On the 8th of February during our month road trip in Namibia, Daniele and I went with our 4×4 to explore where the Southern Namib Desert meets the Atlantic Ocean and reached the impressive landmark of Sandwich Harbour.

We met Ben the owner of Sand Waves in front of the Flamingo Villas in Walvis Bay for lunch time. Beautiful weather, clear sky.

After getting to know each other and had a brief for the day we turned on the engines and started our 4×4 adventure.

Photo: Giulio Aprin

Our journey starts crossing all the salt flats, where lesser and greater flamingos flock in large numbers to pools along the Walvis Bay lagoon.

Salt Works Southwest of the lagoon is this 3500-hectare saltpan complex, which currently supplies over 90% of South Africa’s salt. As with the one in Swakopmund, these pans concentrate salt from seawater with the aid of evaporation. They also act as a rich feeding ground for prawns and larval fish.

The lesser flamingo filters algae and diatoms (microscopic organisms) from the water by sucking in and vigorously expelling water from its bill. The small particles are caught on fine hairlike protrusions, which line the inside of the mandibles. The suction is created by the thick fleshy tongue, which rests in a groove in the lower mandible and pumps back and forth like a piston. It has been estimated that a million lesser flamingos can consume over 180 tonnes of algae and diatoms daily.

Photo: Giulio Aprin

While lesser flamingos obtain food by filtration, the greater flamingo supplements its algae diet with small molluscs, crustaceans and other organic particles from the mud. When feeding, it will rotate in a circle while stamping its feet in an effort to scare up a tasty potential meal.

The greater and lesser flamingos are best distinguished by their colouration. Greater flamingos are white to light pink, and their beaks are whitish with a black tip. Lesser flamingos are a deeper pink – often reddish – colour, with dark-red beaks.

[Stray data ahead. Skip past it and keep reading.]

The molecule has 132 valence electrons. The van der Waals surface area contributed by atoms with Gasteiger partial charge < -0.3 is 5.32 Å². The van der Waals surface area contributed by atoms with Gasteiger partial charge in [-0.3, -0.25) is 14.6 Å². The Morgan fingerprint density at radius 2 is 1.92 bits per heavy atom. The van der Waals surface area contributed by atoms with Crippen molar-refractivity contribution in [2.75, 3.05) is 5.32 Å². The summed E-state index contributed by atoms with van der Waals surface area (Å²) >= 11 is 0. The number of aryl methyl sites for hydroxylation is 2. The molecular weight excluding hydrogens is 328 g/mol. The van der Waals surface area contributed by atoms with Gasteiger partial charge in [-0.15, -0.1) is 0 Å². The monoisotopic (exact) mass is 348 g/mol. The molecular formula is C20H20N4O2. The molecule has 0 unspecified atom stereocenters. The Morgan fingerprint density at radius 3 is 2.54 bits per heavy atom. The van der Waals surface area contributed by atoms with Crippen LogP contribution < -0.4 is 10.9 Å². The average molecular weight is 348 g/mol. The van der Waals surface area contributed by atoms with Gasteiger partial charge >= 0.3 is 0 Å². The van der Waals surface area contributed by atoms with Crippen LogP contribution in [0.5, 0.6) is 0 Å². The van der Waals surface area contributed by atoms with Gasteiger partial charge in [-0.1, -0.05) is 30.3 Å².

The shallow and sheltered 45,000-hectare lagoon, southwest of Walvis Bay and west of the Kuiseb River mouth, attracts a range of coastal water birds in addition to enormous flocks of lesser and greater flamingos. It also supports chestnut banded plovers and curlew sandpipers, as well as the rare Damara tern.

After crossing the lagoon we started driving crossing the peninsula of Pelican point towards the lighthouse, our first stop.

Photo: Giulio Aprin

Pelican Point is a long sandbar guarding Walvis Bay.

The lighthouse, main landmark, is not situated at the edge of Pelican Point as you would expect. This is because the peninsula comprising a narrow strip of sand which extends into the sea in a northerly direction for about nine kilometres and protects the bay from the Atlantic Ocean, has grown considerably since the beacon was erected. As a result of sea currents, wind and periodic floods of the Kuiseb river vast amounts of soil were deposited on Pelican Point over the years, resulting in the sandbank now extending almost two kilometres beyond the current position of the lighthouse.

Photo: Giulio Aprin

In this magical piece of land you will find hundreds of seals surfing the ocean waves, or just their basking in the sun, spot the dolphin’s, whales and mola-mola, hearing the distinctive call of the jackal roaming close by the lodge, observing their playful nature. Witness spectacular flocks of damara-terns, cormorants and flamingo’s flying or feeding in the more tranquil waters of the lagoon. Follow fishing vessels, and catamaran`s, to and from the Walvis Bay harbor presenting perfect photo opportunities on both misty and sunny days.

Photo: Giulio Aprin

Read the full blog by Giulio Aprin here